4 Tips to Hire the Best Tech Team for Your Business
One of the biggest challenges in hiring a tech team for your business is knowing what they’re talking about. How do you make a decision among your top three candidates when one tells you your website needs to be more than “brochureware,” the second says you need to transition to “cloud hosting,” and the third recommends adding “cookies” to your site?
If you’re tech savvy yourself, this might not be too great a challenge, but if you are not, you’ve got a problem. As a business owner, you don’t have time to get up to speed on CRM, analytics, cascading style sheets, embedded links and extensible markup language – but you still need to hire people who can take care of these issues and do a good job for you.
So, how do you hire a competent tech team if you don’t know that much about tech? Here are 4 tips for hiring tech people for your business when you don’t know that much about technology yourself.
1. Interview at Least Three People for Each Position
If you are hiring a full tech team, odds are the lion’s share of your communications will be with the person at the top of the food chain – perhaps a Chief Information Officer (CIO) or Chief Technology Officer (CTO). But there are probably going to be times when you need to speak with others on the team – the Application Developer, or Data Quality Manager – and it’s important that each person you hire can speak to you in language you understand, is a team player, and wants to work for you for more than 6 months or a year.
Interview at least three people for each job (or have a trusted HR professional do so), even if the first one you speak with seems ideal for the job or has been strongly recommended by your top IT person. Your tech team needs a certain degree of independence and autonomy, but you don’t want them to become a self-contained unit within your business. For your business to be successful, your tech team needs to work with you and your other people. Interviewing several candidates for each job will give you confidence every member of your tech team can work harmoniously with other members of the tech team, other departments, and with you.
2. Have a Translator Attend Interviews
The ideal candidate for a tech position will know how to speak to you in a language you understand without deferring to indecipherable technical jargon. When they don’t, however, you’ll want to have someone in the room who is able to tell you what they are saying. If a candidate deduces that you don’t understand what he/she is saying, he/she can give you inaccurate information or inflate skills and competencies. If you can’t spot that kind of self-promotion, make sure you have someone with you who can.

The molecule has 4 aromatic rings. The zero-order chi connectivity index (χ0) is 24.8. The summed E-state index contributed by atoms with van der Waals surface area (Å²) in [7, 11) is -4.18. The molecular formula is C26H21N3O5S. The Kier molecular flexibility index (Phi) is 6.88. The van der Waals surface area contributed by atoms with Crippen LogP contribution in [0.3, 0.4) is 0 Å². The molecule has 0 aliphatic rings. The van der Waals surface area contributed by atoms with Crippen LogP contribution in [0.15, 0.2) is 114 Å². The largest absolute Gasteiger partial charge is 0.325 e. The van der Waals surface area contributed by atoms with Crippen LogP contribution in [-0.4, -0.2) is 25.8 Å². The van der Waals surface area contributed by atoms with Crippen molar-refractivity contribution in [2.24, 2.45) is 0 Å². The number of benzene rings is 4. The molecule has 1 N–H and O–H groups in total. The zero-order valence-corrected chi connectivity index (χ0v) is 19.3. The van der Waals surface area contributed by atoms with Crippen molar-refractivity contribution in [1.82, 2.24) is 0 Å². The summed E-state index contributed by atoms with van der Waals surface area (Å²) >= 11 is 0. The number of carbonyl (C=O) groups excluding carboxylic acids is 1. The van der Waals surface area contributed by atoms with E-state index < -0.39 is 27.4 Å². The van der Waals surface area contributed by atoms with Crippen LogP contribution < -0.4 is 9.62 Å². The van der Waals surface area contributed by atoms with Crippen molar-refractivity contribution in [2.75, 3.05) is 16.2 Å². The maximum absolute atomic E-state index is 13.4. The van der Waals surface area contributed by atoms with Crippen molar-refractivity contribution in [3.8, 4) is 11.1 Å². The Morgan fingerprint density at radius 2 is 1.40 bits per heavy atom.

3. Know what you’re looking for
You need to clearly define what skills you want each member of your tech team to have before the interview. That can be a challenge if technology is one of your blind spots.
You should work closely with someone in your organization who does understand your tech needs and can advise you about what a Network Engineer or Senior Programmer does and help you prepare a “must-have” priority list for each position. For example, your list might include things like organized workflow,” “consistent communication,” and “regular feedback.” Every business is different, as is every tech position – make sure you know precisely what skills and competencies you need before your start interviewing.
4. Be Prepared to Ask a Few Hard Questions
To hire the best candidate for each job, you should be prepared to ask a few questions that candidates don’t expect – and challenges them to reveal aspects of their work style that might not otherwise come to light. This will help you discern how they deal with direct questions, and how they think.
For example, you could ask candidates, “In your last job, how did you handle it when you and your supervisor didn’t agree?” This will show you how a candidate deals with conflict on the job. You could also ask questions such as, “If you could change one thing about the way we run our business, what would it be?” This helps you understand if a candidate has thought critically about your business, and whether he’s committed to its success.
Putting an outstanding tech team in place can be a challenge, especially if you yourself aren’t fluent in tech. If, however, you get help from people who do understand your tech needs, clearly define those needs and ask the hard questions of each candidate, you’ll put in place a tech team who will collaborate with you, find solutions to your most pressing problems, and help you grow your business.